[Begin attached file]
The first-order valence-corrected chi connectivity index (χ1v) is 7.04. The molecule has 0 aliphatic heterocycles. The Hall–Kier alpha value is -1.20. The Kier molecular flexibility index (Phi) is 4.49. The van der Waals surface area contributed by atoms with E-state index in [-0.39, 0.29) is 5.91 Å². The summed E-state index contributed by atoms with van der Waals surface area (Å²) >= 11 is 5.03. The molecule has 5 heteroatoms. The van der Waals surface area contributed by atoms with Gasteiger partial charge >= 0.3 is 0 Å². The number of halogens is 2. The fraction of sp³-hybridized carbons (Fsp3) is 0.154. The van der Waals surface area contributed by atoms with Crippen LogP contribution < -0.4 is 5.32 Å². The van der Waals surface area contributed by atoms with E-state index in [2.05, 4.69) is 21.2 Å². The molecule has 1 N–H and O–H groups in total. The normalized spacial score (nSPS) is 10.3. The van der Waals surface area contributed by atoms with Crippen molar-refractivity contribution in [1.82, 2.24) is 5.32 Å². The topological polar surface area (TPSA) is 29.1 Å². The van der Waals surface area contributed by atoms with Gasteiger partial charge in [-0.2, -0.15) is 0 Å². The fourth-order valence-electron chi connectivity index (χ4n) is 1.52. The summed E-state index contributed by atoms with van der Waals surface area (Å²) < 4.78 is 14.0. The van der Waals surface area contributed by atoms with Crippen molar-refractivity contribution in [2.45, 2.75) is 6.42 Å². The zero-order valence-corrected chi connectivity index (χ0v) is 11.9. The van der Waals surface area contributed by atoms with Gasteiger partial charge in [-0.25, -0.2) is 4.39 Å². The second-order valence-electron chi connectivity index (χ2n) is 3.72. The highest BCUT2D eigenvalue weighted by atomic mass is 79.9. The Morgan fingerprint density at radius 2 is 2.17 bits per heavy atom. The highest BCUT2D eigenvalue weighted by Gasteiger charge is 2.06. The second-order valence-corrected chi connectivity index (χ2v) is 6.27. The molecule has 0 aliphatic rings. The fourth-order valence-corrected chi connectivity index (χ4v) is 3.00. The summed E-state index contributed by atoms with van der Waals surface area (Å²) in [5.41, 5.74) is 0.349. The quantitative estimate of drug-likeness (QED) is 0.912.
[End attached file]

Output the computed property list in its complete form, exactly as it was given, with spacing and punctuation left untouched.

The first-order valence-corrected chi connectivity index (χ1v) is 7.04. The molecule has 0 aliphatic heterocycles. The Hall–Kier alpha value is -1.20. The Kier molecular flexibility index (Phi) is 4.49. The van der Waals surface area contributed by atoms with E-state index in [-0.39, 0.29) is 5.91 Å². The summed E-state index contributed by atoms with van der Waals surface area (Å²) >= 11 is 5.03. The molecule has 5 heteroatoms. The van der Waals surface area contributed by atoms with Gasteiger partial charge >= 0.3 is 0 Å². The number of halogens is 2. The fraction of sp³-hybridized carbons (Fsp3) is 0.154. The van der Waals surface area contributed by atoms with Crippen LogP contribution < -0.4 is 5.32 Å². The van der Waals surface area contributed by atoms with E-state index in [2.05, 4.69) is 21.2 Å². The molecule has 1 N–H and O–H groups in total. The normalized spacial score (nSPS) is 10.3. The van der Waals surface area contributed by atoms with Crippen molar-refractivity contribution in [1.82, 2.24) is 5.32 Å². The topological polar surface area (TPSA) is 29.1 Å². The van der Waals surface area contributed by atoms with Gasteiger partial charge in [-0.2, -0.15) is 0 Å². The fourth-order valence-electron chi connectivity index (χ4n) is 1.52. The summed E-state index contributed by atoms with van der Waals surface area (Å²) < 4.78 is 14.0. The van der Waals surface area contributed by atoms with Crippen molar-refractivity contribution in [2.45, 2.75) is 6.42 Å². The zero-order valence-corrected chi connectivity index (χ0v) is 11.9. The van der Waals surface area contributed by atoms with Gasteiger partial charge in [-0.25, -0.2) is 4.39 Å². The second-order valence-electron chi connectivity index (χ2n) is 3.72. The highest BCUT2D eigenvalue weighted by atomic mass is 79.9. The Morgan fingerprint density at radius 2 is 2.17 bits per heavy atom. The highest BCUT2D eigenvalue weighted by Gasteiger charge is 2.06. The second-order valence-corrected chi connectivity index (χ2v) is 6.27. The molecule has 0 aliphatic rings. The fourth-order valence-corrected chi connectivity index (χ4v) is 3.00. The summed E-state index contributed by atoms with van der Waals surface area (Å²) in [5.41, 5.74) is 0.349. The quantitative estimate of drug-likeness (QED) is 0.912.